Democrats Seek New Messenger and a Message
By ADAM NAGOURNEY
WASHINGTON, Nov. 15 Democratic leaders, in a stark assessment of the coming two years, say their party is bereft of obvious new leaders and threatened by divisive ideological battles as it struggles to determine how to deal with the new Republican dominance in Washington.
In interviews, Democrats around the country said their losses had left them without a platform or standard-bearer to counter the powerful voice of the White House.
The presidential contenders who might fill that void include, thus far, only familiar faces from the past and lesser-known Democrats who have yet to capture the eye of party leaders the way Bill Clinton did a decade ago.
"We don't have the White House, we don't have nothing," said Donna Brazile, the manager of Al Gore's 2000 presidential campaign. "We have to get out there fighting like we've got something."
Art Torres, the California Democratic chairman, said: "The question is, how do we get through this maze, and that gets down to the messenger and the message. Clinton was a master at that. But we don't have Bill Clinton running for office anymore."
In the Senate, 20 Democrats who are distressed about the election met privately on Wednesday to form a group that Senator Richard J. Durbin of Illinois said would push the party to be more assertive on traditionally Democratic issues, starting with the objection of many Democrats to President Bush's tax cut. That move, combined with the unhappiness across the party's left about how the Democrats fought this losing campaign, could foreshadow an ideological battle with moderates, who have largely controlled the party since Mr. Clinton's election in 1992.
In the interviews, Democrats stopped short when asked to name whom they viewed as the faces of their party. "There are several," said Bob Poe, the Democratic chairman in Florida, after pausing a full five seconds. "I don't mean that to be a nonanswer. I don't think anyone has yet to emerge. But it's coming."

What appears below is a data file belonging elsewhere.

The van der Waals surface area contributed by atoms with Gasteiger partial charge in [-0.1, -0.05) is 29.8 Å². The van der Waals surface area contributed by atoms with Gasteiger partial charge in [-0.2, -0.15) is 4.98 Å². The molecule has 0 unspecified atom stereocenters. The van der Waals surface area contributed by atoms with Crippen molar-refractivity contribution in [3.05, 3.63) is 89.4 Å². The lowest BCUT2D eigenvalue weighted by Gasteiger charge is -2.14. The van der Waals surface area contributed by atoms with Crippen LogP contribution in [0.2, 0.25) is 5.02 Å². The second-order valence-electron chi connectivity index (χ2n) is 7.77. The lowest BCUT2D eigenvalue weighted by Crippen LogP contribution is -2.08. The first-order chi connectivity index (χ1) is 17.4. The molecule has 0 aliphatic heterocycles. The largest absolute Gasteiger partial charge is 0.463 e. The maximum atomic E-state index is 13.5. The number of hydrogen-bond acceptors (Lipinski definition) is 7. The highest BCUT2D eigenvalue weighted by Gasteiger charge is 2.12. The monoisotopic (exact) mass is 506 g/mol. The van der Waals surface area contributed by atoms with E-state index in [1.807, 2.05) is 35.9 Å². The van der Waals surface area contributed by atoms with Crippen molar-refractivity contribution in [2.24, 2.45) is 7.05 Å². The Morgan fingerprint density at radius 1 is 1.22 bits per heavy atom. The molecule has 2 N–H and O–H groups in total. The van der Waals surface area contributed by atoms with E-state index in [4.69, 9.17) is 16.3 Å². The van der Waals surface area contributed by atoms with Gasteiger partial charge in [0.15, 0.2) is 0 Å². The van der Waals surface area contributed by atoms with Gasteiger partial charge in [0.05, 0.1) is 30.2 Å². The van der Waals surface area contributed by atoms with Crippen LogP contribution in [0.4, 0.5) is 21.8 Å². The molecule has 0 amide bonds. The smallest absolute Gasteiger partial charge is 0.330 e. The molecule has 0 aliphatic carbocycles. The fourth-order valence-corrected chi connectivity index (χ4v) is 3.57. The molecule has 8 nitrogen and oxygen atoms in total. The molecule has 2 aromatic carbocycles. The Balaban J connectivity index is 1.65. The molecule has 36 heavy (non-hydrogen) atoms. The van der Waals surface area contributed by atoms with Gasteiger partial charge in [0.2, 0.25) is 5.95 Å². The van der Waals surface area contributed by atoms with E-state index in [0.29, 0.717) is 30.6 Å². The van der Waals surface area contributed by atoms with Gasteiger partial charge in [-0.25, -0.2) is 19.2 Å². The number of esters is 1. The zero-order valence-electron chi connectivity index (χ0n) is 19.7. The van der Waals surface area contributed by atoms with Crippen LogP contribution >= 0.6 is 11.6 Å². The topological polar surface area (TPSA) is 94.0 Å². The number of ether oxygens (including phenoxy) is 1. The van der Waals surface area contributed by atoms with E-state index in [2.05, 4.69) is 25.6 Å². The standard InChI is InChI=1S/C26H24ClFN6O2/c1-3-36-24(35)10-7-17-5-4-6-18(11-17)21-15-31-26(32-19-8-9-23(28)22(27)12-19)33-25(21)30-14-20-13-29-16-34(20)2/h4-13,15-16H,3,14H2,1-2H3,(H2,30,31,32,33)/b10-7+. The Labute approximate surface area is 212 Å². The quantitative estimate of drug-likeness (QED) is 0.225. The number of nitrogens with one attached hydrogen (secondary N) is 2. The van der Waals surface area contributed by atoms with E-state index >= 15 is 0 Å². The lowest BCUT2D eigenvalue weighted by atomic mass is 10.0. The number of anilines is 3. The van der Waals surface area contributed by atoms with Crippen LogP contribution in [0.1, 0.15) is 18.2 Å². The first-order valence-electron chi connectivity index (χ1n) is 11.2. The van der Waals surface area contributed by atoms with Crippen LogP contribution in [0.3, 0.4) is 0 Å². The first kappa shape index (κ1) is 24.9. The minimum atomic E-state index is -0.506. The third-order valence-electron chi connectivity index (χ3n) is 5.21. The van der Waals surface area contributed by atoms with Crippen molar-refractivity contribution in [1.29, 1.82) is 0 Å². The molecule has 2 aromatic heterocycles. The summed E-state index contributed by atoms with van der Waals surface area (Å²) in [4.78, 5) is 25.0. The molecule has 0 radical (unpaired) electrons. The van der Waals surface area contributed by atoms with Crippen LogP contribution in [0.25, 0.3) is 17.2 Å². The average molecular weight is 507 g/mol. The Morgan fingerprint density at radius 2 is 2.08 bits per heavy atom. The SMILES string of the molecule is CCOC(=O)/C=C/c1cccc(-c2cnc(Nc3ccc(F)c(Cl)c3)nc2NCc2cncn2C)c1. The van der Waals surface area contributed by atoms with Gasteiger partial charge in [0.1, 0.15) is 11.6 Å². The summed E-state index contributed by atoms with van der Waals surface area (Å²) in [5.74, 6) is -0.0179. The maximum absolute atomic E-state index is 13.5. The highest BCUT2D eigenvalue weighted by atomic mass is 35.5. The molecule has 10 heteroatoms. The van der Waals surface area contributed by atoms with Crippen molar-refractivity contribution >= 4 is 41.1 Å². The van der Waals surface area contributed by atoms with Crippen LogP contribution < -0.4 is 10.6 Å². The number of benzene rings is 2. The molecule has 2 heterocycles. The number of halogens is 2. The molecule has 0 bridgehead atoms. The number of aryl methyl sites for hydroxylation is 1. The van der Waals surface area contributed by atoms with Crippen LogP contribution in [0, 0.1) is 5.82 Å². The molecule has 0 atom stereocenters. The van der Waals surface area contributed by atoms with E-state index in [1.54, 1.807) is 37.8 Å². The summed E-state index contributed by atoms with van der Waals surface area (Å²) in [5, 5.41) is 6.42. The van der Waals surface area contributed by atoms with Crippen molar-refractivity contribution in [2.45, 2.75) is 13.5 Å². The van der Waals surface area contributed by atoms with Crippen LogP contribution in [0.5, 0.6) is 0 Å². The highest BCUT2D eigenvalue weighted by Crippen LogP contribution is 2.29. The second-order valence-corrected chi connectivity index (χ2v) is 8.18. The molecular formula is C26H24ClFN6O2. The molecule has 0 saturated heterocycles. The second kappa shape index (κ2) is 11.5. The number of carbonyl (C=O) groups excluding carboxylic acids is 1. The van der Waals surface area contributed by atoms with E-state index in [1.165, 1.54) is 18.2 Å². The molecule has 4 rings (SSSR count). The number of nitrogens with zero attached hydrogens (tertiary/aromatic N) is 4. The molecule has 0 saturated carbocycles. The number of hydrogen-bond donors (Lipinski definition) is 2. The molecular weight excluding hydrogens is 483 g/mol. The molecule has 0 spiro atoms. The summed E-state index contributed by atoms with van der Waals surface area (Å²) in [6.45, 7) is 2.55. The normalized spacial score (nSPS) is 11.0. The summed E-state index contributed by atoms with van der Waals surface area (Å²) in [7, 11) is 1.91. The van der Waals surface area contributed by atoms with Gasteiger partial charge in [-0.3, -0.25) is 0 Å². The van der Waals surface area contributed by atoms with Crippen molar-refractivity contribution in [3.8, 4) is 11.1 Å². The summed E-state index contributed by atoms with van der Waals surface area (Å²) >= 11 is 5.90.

The problem is pronounced in Washington. The party's most prominent leaders Richard A. Gephardt, the House minority leader, and Tom Daschle, the Senate majority leader (soon to be minority leader) have been at least partly politically discredited by the losses on their watch, as has the Democratic chairman, Terry McAuliffe.
Although Mr. Clinton remains hugely popular among some Democrats, party leaders could not help noting that his presence on the campaign trail did little for some candidates. And Mr. Gore, who begins a high-profile tour this weekend to promote a book, remains, fairly or not, a symbol in many quarters of Democratic defeat and the past.
The only relatively fresh face in the party leadership is Representative Nancy Pelosi, 62, who was elected to replace Mr. Gephardt as minority leader after he decided to step down. She entered the House in 1987, but is barely known outside her hometown, San Francisco, and Republicans have already tried to present her as ideologically out of step with most of the nation.
The absence of major figures atop the Democratic ladder has led to a flurry of activity by some lesser-known presidential contenders who see opportunity in this turmoil.
Two of them Senator John Edwards of North Carolina and Gov. Howard Dean of Vermont delivered what their advisers billed as "major speeches" this week that were critical of the Democratic orthodoxy and intended to present themselves as a new generation of leaders. Mr. Edwards plans a second such speech next week.
"It's not enough to critique Bush," Mr. Edwards said. "We have to lay out a clear vision and substantial ideas about where we want to go."
Another likely Democratic presidential contender, Senator John Kerry of Massachusetts, said: "It is up to us to approach the country with new energy and some new ideas. The most important is just to be absolutely clear to the country about the choices that the party is fighting for. I don't think it was clear enough this year."
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